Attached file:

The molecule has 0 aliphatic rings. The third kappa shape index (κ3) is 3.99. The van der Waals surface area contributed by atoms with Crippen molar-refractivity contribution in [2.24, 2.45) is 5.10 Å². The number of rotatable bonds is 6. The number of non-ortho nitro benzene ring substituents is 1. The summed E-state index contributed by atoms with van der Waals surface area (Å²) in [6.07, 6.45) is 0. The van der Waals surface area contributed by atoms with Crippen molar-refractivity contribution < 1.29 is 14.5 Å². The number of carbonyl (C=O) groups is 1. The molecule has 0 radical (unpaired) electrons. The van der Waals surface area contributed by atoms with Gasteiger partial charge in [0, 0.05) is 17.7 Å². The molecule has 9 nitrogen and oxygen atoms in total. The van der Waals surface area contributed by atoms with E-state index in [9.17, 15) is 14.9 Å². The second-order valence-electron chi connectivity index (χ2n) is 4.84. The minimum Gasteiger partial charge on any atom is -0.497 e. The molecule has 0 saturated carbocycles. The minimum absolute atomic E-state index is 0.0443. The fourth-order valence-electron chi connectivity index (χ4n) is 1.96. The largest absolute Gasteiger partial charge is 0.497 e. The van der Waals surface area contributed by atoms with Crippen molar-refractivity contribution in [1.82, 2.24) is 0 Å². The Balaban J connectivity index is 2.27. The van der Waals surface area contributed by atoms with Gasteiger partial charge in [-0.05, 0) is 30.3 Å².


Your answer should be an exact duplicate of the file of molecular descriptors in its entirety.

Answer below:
The molecule has 0 aliphatic rings. The third kappa shape index (κ3) is 3.99. The van der Waals surface area contributed by atoms with Crippen molar-refractivity contribution in [2.24, 2.45) is 5.10 Å². The number of rotatable bonds is 6. The number of non-ortho nitro benzene ring substituents is 1. The summed E-state index contributed by atoms with van der Waals surface area (Å²) in [6.07, 6.45) is 0. The van der Waals surface area contributed by atoms with Crippen molar-refractivity contribution < 1.29 is 14.5 Å². The number of carbonyl (C=O) groups is 1. The molecule has 0 radical (unpaired) electrons. The van der Waals surface area contributed by atoms with Gasteiger partial charge in [0, 0.05) is 17.7 Å². The molecule has 9 nitrogen and oxygen atoms in total. The van der Waals surface area contributed by atoms with E-state index in [9.17, 15) is 14.9 Å². The second-order valence-electron chi connectivity index (χ2n) is 4.84. The minimum Gasteiger partial charge on any atom is -0.497 e. The molecule has 0 saturated carbocycles. The minimum absolute atomic E-state index is 0.0443. The fourth-order valence-electron chi connectivity index (χ4n) is 1.96. The largest absolute Gasteiger partial charge is 0.497 e. The van der Waals surface area contributed by atoms with Crippen molar-refractivity contribution in [1.82, 2.24) is 0 Å². The Balaban J connectivity index is 2.27. The van der Waals surface area contributed by atoms with Gasteiger partial charge in [-0.05, 0) is 30.3 Å².